a simple wiki with web.py

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Ran into web.py here, while it was still unreleased and got hooked by the API design and the comment Aaron made here

The third principle is that web.py should, by default, do the right thing by the Web. This means distinguishing between GET and POST properly. It means simple, canonical URLs which synonyms redirect to. It means readable HTML with the proper HTTP headers.

Since then web.py has been released with an initial reaction here – agree with those remarks so don’t need to repeat.

More interesting was hacking something together with it – a very simple wiki which took about 2 hours to get to where it is (below), while reading the docs and tutorial. Note this isn’t pretty code – the HTML in embedded directly, violating Aaron’s principle (didn’t want to have to mess with Cheetah as well), plus my Python skills are not the greatest but perhaps it makes a useful beginners example.

To install and run (Linux) to a file like wiki.py then do the following;

$ wget http://webpy.org/web.py
$ wget http://webpy.org/markdown.py
$ mkdir pages
$ chmod +x wiki.py
$ ./wiki.py

Then point your browser at http://localhost:8080/page/somepage to get started

The code;


import web
from markdown import Markdown
import os, time, re, cgi

# For debugging use only
web.internalerror = web.debugerror

urls = (
    '/', 'WikiPages',
    '/page/([a-zA-Z_]+)', 'WikiPage',
    '/editor/([a-zA-Z_]+)', 'WikiEditor'

wikidir = os.path.realpath('./pages')

class WikiPages:
	def GET(self):
		web.header("Content-Type","text/html; charset=utf-8")
		t = re.compile('^[a-zA-Z_]+$')
		wikipages = os.listdir(wikidir)
		print "<html><head><title>wiki pages</title></head><body>"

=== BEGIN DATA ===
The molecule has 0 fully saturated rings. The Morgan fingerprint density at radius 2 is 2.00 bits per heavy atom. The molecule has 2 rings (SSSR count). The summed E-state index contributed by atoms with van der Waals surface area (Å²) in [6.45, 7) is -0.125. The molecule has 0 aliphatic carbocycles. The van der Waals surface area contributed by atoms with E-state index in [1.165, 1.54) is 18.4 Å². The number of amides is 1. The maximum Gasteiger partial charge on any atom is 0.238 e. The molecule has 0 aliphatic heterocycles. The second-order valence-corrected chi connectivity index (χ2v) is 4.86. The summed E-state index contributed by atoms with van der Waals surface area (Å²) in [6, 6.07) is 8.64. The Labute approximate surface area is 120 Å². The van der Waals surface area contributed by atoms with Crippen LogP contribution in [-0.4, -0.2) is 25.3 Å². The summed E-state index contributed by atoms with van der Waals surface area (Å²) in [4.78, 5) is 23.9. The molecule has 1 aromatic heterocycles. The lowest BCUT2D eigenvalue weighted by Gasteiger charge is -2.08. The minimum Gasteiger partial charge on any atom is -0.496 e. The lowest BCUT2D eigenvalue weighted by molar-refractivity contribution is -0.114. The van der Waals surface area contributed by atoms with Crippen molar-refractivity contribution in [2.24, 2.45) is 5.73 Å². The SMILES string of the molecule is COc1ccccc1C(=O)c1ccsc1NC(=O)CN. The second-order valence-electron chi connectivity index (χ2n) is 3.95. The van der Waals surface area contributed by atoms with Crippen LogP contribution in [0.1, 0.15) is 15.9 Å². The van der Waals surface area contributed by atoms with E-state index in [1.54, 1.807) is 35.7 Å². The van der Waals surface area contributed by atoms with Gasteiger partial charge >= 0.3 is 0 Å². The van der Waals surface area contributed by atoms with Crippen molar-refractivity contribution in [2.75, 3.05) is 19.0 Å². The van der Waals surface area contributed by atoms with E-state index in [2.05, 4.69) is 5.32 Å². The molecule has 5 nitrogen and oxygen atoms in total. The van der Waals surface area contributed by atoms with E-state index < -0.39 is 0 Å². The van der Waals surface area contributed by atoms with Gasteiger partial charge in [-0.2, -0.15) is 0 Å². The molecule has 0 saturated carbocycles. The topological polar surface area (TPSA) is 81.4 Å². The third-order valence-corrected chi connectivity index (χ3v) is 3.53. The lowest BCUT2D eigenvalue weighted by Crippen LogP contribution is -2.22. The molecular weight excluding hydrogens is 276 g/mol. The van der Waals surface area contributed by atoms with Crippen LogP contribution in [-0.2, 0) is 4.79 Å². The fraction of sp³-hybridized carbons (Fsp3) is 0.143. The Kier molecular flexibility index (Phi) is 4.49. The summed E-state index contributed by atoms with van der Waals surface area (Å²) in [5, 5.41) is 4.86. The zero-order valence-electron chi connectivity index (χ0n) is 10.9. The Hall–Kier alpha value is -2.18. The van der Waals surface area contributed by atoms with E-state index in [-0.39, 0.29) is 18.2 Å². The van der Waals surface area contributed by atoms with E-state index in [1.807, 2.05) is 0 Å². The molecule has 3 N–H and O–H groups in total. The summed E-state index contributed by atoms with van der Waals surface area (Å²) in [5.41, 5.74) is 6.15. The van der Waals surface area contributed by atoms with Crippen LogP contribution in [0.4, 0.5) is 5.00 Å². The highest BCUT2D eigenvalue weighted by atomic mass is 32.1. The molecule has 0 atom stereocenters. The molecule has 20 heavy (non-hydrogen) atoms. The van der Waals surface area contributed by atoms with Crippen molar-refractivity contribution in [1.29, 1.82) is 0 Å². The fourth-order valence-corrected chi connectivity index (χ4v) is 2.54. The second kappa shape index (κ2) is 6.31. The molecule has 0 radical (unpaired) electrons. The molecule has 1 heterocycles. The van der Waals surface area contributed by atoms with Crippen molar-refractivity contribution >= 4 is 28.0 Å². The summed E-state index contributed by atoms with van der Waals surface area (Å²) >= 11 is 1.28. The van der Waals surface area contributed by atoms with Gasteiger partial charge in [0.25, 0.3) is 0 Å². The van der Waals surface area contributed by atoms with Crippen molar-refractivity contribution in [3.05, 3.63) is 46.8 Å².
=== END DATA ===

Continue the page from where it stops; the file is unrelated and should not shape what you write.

print "<h1>Wiki Pages:</h1><ul>"
		for wikipage in wikipages:
			if os.path.isfile(os.path.join(wikidir, wikipage)) and t.match(wikipage):
				print "<li><a href="%(path)s/page/%(page)s">%(page)s</a></li>" 
					% {'path':web.ctx.home+web.ctx.path[1:],'page':wikipage}
		print "</ul></body></html>"

class WikiPage:
	def GET(self, name):
		page = os.path.join(wikidir,name)
		web.header("Content-Type","text/html; charset=utf-8")
		if os.path.exists(page):
			print "<html><head><title>%s</title></head><body>" % name
			print "<h1>%s</h1>" % name
			print "<p>"
			print "[<a href="%s">Pages</a>] " 
					% (web.ctx.home+"/")
			print "[<a href="%s">Edit</a>] " 
					% (web.ctx.home+'/editor/'+name)
			print "</p>"
			print Markdown(open(page).read())
			print "</body></html>"
			web.ctx.status = '404 Not Found'
			print "<html><head><title>Does not exist: %s</title></head><body>" % name
			print "<p>Page %s does not yet exist - " % name
			print "<a href="%s">Create</a>" % (web.ctx.home+'/editor/'+name)
	def POST(self,name):
		page = os.path.join(wikidir,name)
		if os.path.exists(page):
			newpage = page+'.'+time.strftime("%Y%m%d%H%M%S", time.gmtime())
		f = open(page, "w")

class WikiEditor:

	def GET(self,name):
		web.header("Content-Type","text/html; charset=utf-8")
		print "<html><head><title>Editing %s</title></head><body>" % name;
		print "<h1>Editing: %s</h1>" % name
		print "<form method="POST" accept-charset="utf-8" action="%s">" 
			% (web.ctx.home+'/page/'+name)
		print "<textarea name="page" cols="100" rows="20">"

		page = os.path.join(wikidir,name)
		if os.path.exists(page):
			print cgi.escape(open(page).read())
		print "</textarea><br><input type="submit" value="Update"></form>"
		print "<p><a href="http://daringfireball.net/projects/markdown/syntax">Markdown Syntax</a></p>"

		print "</body></html>"
if __name__ == "__main__": web.run(urls)

Thoughts on the experience some other time, suffice to say I think Aaron is headed in the right direction.

Note I dumped this under PHP as Sitepoint doesn’t (yet) have a Python category and so as this follows on somewhere from here, figured I stick with the PHP theme.

Update: it needs pointing out there are two issues with the code below.

First, the Markdown parser is not designed to escape HTML special chars, hence the web.safemarkdown() function in web.py. In otherwords the code below exposes the risk of XSS exploits.

Second it should do some kind of file locking while writing to wiki pages.

Harry FuecksHarry Fuecks
View Author

Harry Fuecks is the Engineering Project Lead at Tamedia and formerly the Head of Engineering at Squirro. He is a data-driven facilitator, leader, coach and specializes in line management, hiring software engineers, analytics, mobile, and marketing. Harry also enjoys writing and you can read his articles on SitePoint and Medium.

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